Flowering Trees at Riggs & N. Carey Streets and Along Blythewood Road

Flower trees at Riggs & N. Carey Streets

I took a bike ride on Friday, heading over to Bolton Hill to peek through the window and say hi to S., who has been on total lockdown and under the weather for nearly two weeks. She also promised a lot of good looking flower trees–my favorite spring treat–in exchange, and I was not disappointed. I also got to use the protected bike lane along Mount Royal Avenue for the first time. It’s great that it’s there, but it’s so short. Alas.

After I left S.’s place, I made a quick stop at the hardware store–it was closed–and then rode around West Baltimore for a bit. Because I haven’t been riding much other than to go to and from work, I hadn’t been over here in quite awhile. The quick changes of Baltimore neighborhoods are especially stark in Bolton Hill, where a few blocks later you are in Marble Hill, and then you’re in West Baltimore, one of the most disenfranchised parts of the city. I can’t describe the shift, but trust me–it is profound, and dissonant.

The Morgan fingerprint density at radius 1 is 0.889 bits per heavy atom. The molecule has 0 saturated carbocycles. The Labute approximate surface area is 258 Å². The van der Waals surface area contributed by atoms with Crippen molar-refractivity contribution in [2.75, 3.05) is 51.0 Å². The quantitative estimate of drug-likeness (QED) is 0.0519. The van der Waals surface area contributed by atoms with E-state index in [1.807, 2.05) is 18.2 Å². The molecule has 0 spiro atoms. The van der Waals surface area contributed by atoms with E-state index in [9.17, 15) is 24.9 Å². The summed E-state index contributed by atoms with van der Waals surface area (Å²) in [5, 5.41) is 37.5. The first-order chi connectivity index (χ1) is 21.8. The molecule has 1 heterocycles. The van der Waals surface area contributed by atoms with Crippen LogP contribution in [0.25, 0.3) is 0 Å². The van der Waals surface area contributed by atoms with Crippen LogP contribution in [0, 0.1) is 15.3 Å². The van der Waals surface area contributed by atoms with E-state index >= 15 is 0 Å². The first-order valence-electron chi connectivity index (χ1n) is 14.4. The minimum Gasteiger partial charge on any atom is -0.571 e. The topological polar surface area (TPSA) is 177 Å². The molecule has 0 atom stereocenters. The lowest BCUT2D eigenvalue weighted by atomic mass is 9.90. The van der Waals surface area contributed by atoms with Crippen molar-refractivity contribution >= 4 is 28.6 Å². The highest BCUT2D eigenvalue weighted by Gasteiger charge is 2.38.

I rode around with no real destination, taking turns when I wanted to, looking to see if I could see what COVID-19 looks like here, but it just looked like a spring Friday afternoon–flower trees like the ones in this picture blooming, people out strolling, small crowds near the doors of corner stores, people sitting on their stoops. I said my how you doin’s, got the nods back, and one guy yelled after me, “Hey, is it bike party?” I yelled back, “Personal bike party! Just me on my bike!” White people riding bikes over here likely mostly only happens when it’s Bike Party.